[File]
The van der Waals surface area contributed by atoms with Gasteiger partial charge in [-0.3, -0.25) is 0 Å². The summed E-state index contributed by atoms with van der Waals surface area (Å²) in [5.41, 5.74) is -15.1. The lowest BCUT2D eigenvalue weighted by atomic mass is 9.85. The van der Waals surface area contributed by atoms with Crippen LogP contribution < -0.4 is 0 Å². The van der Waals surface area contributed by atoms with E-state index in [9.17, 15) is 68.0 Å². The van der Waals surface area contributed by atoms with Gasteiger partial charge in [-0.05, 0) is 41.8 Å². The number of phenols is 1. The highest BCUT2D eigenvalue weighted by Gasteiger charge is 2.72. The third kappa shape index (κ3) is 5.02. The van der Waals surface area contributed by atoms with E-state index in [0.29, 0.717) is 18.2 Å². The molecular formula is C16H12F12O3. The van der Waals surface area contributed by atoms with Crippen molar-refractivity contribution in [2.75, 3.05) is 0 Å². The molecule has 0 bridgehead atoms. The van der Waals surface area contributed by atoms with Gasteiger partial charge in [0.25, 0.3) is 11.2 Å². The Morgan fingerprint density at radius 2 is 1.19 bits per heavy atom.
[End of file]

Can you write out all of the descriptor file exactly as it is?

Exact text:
The van der Waals surface area contributed by atoms with Gasteiger partial charge in [-0.3, -0.25) is 0 Å². The summed E-state index contributed by atoms with van der Waals surface area (Å²) in [5.41, 5.74) is -15.1. The lowest BCUT2D eigenvalue weighted by atomic mass is 9.85. The van der Waals surface area contributed by atoms with Crippen LogP contribution < -0.4 is 0 Å². The van der Waals surface area contributed by atoms with E-state index in [9.17, 15) is 68.0 Å². The van der Waals surface area contributed by atoms with Gasteiger partial charge in [-0.05, 0) is 41.8 Å². The number of phenols is 1. The highest BCUT2D eigenvalue weighted by Gasteiger charge is 2.72. The third kappa shape index (κ3) is 5.02. The van der Waals surface area contributed by atoms with E-state index in [0.29, 0.717) is 18.2 Å². The molecular formula is C16H12F12O3. The van der Waals surface area contributed by atoms with Crippen molar-refractivity contribution in [2.75, 3.05) is 0 Å². The molecule has 0 bridgehead atoms. The van der Waals surface area contributed by atoms with Gasteiger partial charge in [0.25, 0.3) is 11.2 Å². The Morgan fingerprint density at radius 2 is 1.19 bits per heavy atom.